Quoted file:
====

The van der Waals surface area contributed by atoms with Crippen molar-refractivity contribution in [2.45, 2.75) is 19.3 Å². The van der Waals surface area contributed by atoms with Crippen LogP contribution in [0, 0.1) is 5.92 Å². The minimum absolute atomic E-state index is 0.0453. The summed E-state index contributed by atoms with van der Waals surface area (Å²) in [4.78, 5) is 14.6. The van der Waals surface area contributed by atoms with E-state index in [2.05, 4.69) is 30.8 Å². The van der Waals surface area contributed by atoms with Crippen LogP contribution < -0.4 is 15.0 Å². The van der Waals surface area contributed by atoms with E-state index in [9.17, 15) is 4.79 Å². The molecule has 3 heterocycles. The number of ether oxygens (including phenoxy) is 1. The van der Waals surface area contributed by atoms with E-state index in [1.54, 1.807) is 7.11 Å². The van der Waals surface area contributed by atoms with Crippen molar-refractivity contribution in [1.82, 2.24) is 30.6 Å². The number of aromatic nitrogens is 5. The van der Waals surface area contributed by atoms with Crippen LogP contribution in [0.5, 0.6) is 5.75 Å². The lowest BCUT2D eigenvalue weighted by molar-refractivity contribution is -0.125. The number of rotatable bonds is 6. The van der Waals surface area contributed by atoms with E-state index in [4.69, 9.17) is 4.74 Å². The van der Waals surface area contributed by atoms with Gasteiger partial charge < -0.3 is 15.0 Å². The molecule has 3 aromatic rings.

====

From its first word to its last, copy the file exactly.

The van der Waals surface area contributed by atoms with Crippen molar-refractivity contribution in [2.45, 2.75) is 19.3 Å². The van der Waals surface area contributed by atoms with Crippen LogP contribution in [0, 0.1) is 5.92 Å². The minimum absolute atomic E-state index is 0.0453. The summed E-state index contributed by atoms with van der Waals surface area (Å²) in [4.78, 5) is 14.6. The van der Waals surface area contributed by atoms with E-state index in [2.05, 4.69) is 30.8 Å². The van der Waals surface area contributed by atoms with Crippen LogP contribution < -0.4 is 15.0 Å². The van der Waals surface area contributed by atoms with E-state index in [9.17, 15) is 4.79 Å². The molecule has 3 heterocycles. The number of ether oxygens (including phenoxy) is 1. The van der Waals surface area contributed by atoms with E-state index in [1.54, 1.807) is 7.11 Å². The van der Waals surface area contributed by atoms with Crippen molar-refractivity contribution in [1.82, 2.24) is 30.6 Å². The number of aromatic nitrogens is 5. The van der Waals surface area contributed by atoms with Crippen LogP contribution in [0.5, 0.6) is 5.75 Å². The lowest BCUT2D eigenvalue weighted by molar-refractivity contribution is -0.125. The number of rotatable bonds is 6. The van der Waals surface area contributed by atoms with E-state index in [4.69, 9.17) is 4.74 Å². The van der Waals surface area contributed by atoms with Gasteiger partial charge < -0.3 is 15.0 Å². The molecule has 3 aromatic rings.